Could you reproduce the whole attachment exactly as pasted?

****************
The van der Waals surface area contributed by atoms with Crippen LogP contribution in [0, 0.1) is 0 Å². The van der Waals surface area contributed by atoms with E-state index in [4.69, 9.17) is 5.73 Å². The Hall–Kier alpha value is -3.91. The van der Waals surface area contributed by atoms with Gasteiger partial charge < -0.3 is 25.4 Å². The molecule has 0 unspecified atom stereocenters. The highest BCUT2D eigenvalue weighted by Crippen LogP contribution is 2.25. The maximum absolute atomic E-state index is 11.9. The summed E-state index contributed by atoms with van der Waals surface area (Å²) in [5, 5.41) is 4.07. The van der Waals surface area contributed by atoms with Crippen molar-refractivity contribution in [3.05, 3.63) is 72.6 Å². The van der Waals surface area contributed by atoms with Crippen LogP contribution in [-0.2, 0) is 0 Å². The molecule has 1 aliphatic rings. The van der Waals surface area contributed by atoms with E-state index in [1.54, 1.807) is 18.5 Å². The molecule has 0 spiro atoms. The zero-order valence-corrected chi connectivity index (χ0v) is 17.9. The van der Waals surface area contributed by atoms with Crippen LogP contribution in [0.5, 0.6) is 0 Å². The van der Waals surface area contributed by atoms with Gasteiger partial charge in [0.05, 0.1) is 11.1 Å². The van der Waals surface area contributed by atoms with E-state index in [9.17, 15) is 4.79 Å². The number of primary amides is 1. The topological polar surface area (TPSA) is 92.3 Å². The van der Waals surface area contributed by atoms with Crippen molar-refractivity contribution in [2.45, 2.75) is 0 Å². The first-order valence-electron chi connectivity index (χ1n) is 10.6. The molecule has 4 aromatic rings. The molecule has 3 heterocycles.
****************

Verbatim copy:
The van der Waals surface area contributed by atoms with Crippen LogP contribution in [0, 0.1) is 0 Å². The van der Waals surface area contributed by atoms with E-state index in [4.69, 9.17) is 5.73 Å². The Hall–Kier alpha value is -3.91. The van der Waals surface area contributed by atoms with Gasteiger partial charge < -0.3 is 25.4 Å². The molecule has 0 unspecified atom stereocenters. The highest BCUT2D eigenvalue weighted by Crippen LogP contribution is 2.25. The maximum absolute atomic E-state index is 11.9. The summed E-state index contributed by atoms with van der Waals surface area (Å²) in [5, 5.41) is 4.07. The van der Waals surface area contributed by atoms with Crippen molar-refractivity contribution in [3.05, 3.63) is 72.6 Å². The van der Waals surface area contributed by atoms with Crippen LogP contribution in [-0.2, 0) is 0 Å². The molecule has 1 aliphatic rings. The van der Waals surface area contributed by atoms with E-state index in [1.54, 1.807) is 18.5 Å². The molecule has 0 spiro atoms. The zero-order valence-corrected chi connectivity index (χ0v) is 17.9. The van der Waals surface area contributed by atoms with Crippen LogP contribution in [0.5, 0.6) is 0 Å². The van der Waals surface area contributed by atoms with Gasteiger partial charge in [0.05, 0.1) is 11.1 Å². The van der Waals surface area contributed by atoms with E-state index in [9.17, 15) is 4.79 Å². The number of primary amides is 1. The topological polar surface area (TPSA) is 92.3 Å². The van der Waals surface area contributed by atoms with Crippen molar-refractivity contribution in [2.45, 2.75) is 0 Å². The first-order valence-electron chi connectivity index (χ1n) is 10.6. The molecule has 4 aromatic rings. The molecule has 3 heterocycles.